“As time goes by…”: The hidden pitfalls of the “Just Transition” narrative

Tadzio Müller, Senior Advisor for Climate Justice and Energy Democracy, Rosa-Luxemburg-Stiftung

Photo credit: Rosa Luxemburg Stiftung — New York Office, via Flickr (CC BY-NC-SA 2.0)

1. “tck, tck, tck”

I was first confronted with one of those climate doomsday clocks during the mobilization towards COP15 in Copenhagen. UN Secretary-General Kofi Annan had condensed the push for climate action into the phrase “tck, tck, tck”, and the Danish capital was awash with images of wizened world leaders, depicted in an imaginary 2020-future, next to the caption: “I’m sorry. We could have stopped catastrophic climate change… We didn’t”. Alas: the summit flopped, the movement flopped, and Copenhagen became something of a Waterloo not only for global climate governance, but also for climate “catastrophism”.

Example of climate advert campaign (Copenhagen 2009), photo credit: © Christian Åslund / Greenpeace

2. Just Transition? Just wait.

Thus, the political question changed: from “how to rapidly reduce emissions to avoid climate chaos”, to “how to protect the climate without sacrificing quality jobs” (ETUC 2017). A worthy question, to be sure. But in order to amount to something more than an “empty signifier” around which the traditional opposition between jobs and environment could be transformed into a win-win situation, supporters of a Just Transition would fairly quickly have to deliver: a) examples of any kind of Just Transition in a major dirty industrial sector in a Northern country; and b) concrete policy proposals that would fairly quickly be able to reduce emissions while not leading to social devastation in the affected regions. Why “fairly quickly”? Because, the clock is still ticking.

  • They are small-scale, that is, referring to a transition from a dirty to a clean product undertaken by one firm, or smaller communities (cf. Sweeney and Treat 2018: 1) — as such, they are partial and insufficient for answering macroeconomic, sector-level questions.
Photo credit: Daniel Mennerich via Flickr (CC BY-NC-ND 2.0)

3. Back to the ticking clock: as time goes by

This is of course merely an anecdotal example illustrating a point that is made at a pretty high level of abstraction. It is also easy to disprove, by simply lining up one convincing counterexample. But: absent such an example, we have to assume that the rapid Just Transition is not a set of policy proposals at all — it is an empty set. Which means that, in policy terms, when discussing Just Transition we are speaking about something that is more aspirational than actual; something that arguably is barely there at all. My fear is that we might be trying to answer an unanswerable question, while the clock continues to “tck, tck, tck”. How can we protect the climate without sacrificing old “quality” industrial jobs? Well, right now, we can’t. Under given conditions, and with what we know about economic planning for structurally disadvantaged post-industrial regions on the one hand, and the global climate system on the other, we have to choose which to prioritize.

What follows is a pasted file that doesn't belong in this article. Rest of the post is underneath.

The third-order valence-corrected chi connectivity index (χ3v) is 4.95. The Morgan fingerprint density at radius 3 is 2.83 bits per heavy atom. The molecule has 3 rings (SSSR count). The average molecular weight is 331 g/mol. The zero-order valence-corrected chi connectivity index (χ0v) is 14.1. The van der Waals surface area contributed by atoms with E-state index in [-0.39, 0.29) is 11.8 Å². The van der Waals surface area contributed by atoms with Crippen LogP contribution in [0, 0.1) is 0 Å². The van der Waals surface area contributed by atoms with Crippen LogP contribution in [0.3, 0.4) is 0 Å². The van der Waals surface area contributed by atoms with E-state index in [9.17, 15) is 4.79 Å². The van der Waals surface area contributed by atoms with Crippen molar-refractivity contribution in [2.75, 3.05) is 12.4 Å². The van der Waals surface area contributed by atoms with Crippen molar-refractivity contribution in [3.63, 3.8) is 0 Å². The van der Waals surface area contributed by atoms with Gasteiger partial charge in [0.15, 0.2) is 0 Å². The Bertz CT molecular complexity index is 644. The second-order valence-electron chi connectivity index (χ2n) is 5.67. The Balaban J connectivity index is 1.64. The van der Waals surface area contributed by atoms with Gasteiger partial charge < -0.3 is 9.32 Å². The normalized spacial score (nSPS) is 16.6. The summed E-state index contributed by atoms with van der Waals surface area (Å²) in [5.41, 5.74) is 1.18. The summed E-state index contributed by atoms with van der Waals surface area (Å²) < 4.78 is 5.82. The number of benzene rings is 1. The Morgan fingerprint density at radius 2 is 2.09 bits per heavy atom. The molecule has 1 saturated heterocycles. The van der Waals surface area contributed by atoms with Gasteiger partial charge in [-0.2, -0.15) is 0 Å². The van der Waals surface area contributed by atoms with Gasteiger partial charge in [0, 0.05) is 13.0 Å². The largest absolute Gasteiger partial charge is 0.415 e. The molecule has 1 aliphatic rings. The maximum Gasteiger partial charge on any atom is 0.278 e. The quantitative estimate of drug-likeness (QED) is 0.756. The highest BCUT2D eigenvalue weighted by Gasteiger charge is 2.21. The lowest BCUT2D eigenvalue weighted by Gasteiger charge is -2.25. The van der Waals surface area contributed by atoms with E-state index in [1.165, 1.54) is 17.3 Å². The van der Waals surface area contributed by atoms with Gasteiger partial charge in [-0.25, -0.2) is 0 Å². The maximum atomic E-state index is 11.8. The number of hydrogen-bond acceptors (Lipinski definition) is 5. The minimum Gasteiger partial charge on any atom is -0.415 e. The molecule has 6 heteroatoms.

Photo credit: Uwe Schwers via Flickr (CC BY-NC-ND 2.0)
  • implicitly constructing an ethical equivalence that is, quite frankly, absurd (as similarly pointed out by Mertins-Kirkwood 2018; Stevis 2018);
  • therefore talking about a Just Transition ends up wasting time. Time we do not have, because abolishing the ticking clock on activist websites does not abolish time’s arrow.

Just Transitions

Just Transition(s) to a Low-Carbon World

Just Transition Research Collaborative

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An initiative that maps different narratives of the Just Transition concept. Highlighting the importance of equity and justice in tackling climate change

Just Transitions

Just Transition(s) to a Low-Carbon World